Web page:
Sales fell 2.3 percent to 6.88 billion reais ($3.1 billion), topping analysts’ average estimate of 6.8 billion reais, according to data compiled by Bloomberg. Earnings before interest, taxes, depreciation and amortization rose 37 percent to 2.96 billion reais, boosted by proceeds from the sale of transmission towers announced in December.
Chief Executive Officer Zeinal Bava is putting the finishing touches on the combination with Portugal Telecom, which he has said will streamline the ownership structure of Oi and make the company more competitive against Telefonica Brasil SA (VIV), Tim Participacoes SA (TIMP3) and America Movil SAB. (AMXL) Rio de Janeiro-based Oi raised 8.25 billion reais in a capital increase last month to help cement the deal.
“We’re delivering results with a trajectory that shows the turnaround of Oi and continued stabilization in Portugal, which provides additional comfort to the new company,” Bava said today on a conference call with analysts. “With respect to synergies and transformation of the business model, there’s clearly work to do, which is going to take time.”
Oi’s non-voting shares fell 8 percent to 1.83 reais at the close in Sao Paulo, the lowest closing price on record. They have dropped 49 percent this year, compared with a 4.6 percent increase in the Ibovespa benchmark index. Portugal Telecom slid 3 percent to 2.81 euros in Lisbon, down 11 percent for the year.
Oi’s net income fell to 228 million reais from 262 million reais a year earlier. Leaving out items including the tower sale, Ebitda rose 5.9 percent to 1.71 billion reais as Bava focused on recruiting less expensive prepaid wireless users and on encouraging both landline and mobile customers to spend more on their monthly bills.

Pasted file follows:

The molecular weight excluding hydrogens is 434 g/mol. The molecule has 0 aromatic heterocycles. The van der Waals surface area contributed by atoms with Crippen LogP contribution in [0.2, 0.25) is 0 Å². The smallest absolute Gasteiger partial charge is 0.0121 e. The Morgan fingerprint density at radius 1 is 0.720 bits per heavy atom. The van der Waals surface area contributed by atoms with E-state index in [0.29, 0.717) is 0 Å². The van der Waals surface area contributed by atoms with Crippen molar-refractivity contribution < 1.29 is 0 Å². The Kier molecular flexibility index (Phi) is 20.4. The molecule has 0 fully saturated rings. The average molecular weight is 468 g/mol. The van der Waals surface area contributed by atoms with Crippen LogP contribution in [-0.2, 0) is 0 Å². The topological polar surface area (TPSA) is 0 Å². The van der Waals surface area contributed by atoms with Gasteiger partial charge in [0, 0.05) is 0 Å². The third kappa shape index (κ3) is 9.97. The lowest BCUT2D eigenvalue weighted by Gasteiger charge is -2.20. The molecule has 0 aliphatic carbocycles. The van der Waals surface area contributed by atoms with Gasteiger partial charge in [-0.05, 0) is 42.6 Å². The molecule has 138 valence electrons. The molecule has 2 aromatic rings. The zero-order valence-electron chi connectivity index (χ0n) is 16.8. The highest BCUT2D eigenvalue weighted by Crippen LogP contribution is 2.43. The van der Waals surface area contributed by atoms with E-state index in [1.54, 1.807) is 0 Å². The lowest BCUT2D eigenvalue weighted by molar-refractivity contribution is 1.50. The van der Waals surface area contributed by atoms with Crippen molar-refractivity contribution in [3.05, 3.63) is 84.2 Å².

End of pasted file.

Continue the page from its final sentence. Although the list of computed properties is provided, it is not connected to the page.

More asset sales, including 1,500 to 2,000 additional wireless towers, may be on the way, Bava said today.
Portugal Telecom’s Ebitda fell 3.7 percent to 279 million euros ($381 million), and revenue declined 3.9 percent to 690 million euros in the quarter.
Oi’s share offering, which officially concludes May 29, is a prerequisite to closing the Portugal deal. It will help pay off the debt of its controlling shareholder, Telemar Participacoes SA, and get rid of share classes so that each shareholder will have an equal vote. The company is seeking to merge with Portugal’s largest phone operator to get savings on costs such as network equipment.
The company succeeded in raising the money even after minority shareholders including Tempo Capital fought against the capital increase, saying it would dilute their stakes. Bava has said the transaction will give the combined company flexibility if it wants to do other deals in the future.
The transaction seals a relationship that began three years ago, when Lisbon-based Portugal Telecom said it would acquire a 22.4 percent stake in Oi for $4.8 billion. Both companies now hold minority stakes in each other. The combined carrier, which will include Portugal Telecom’s assets in Europe and Africa, will be based in Rio de Janeiro, with Bava as CEO and with more than 100 million mobile-phone subscribers across three continents.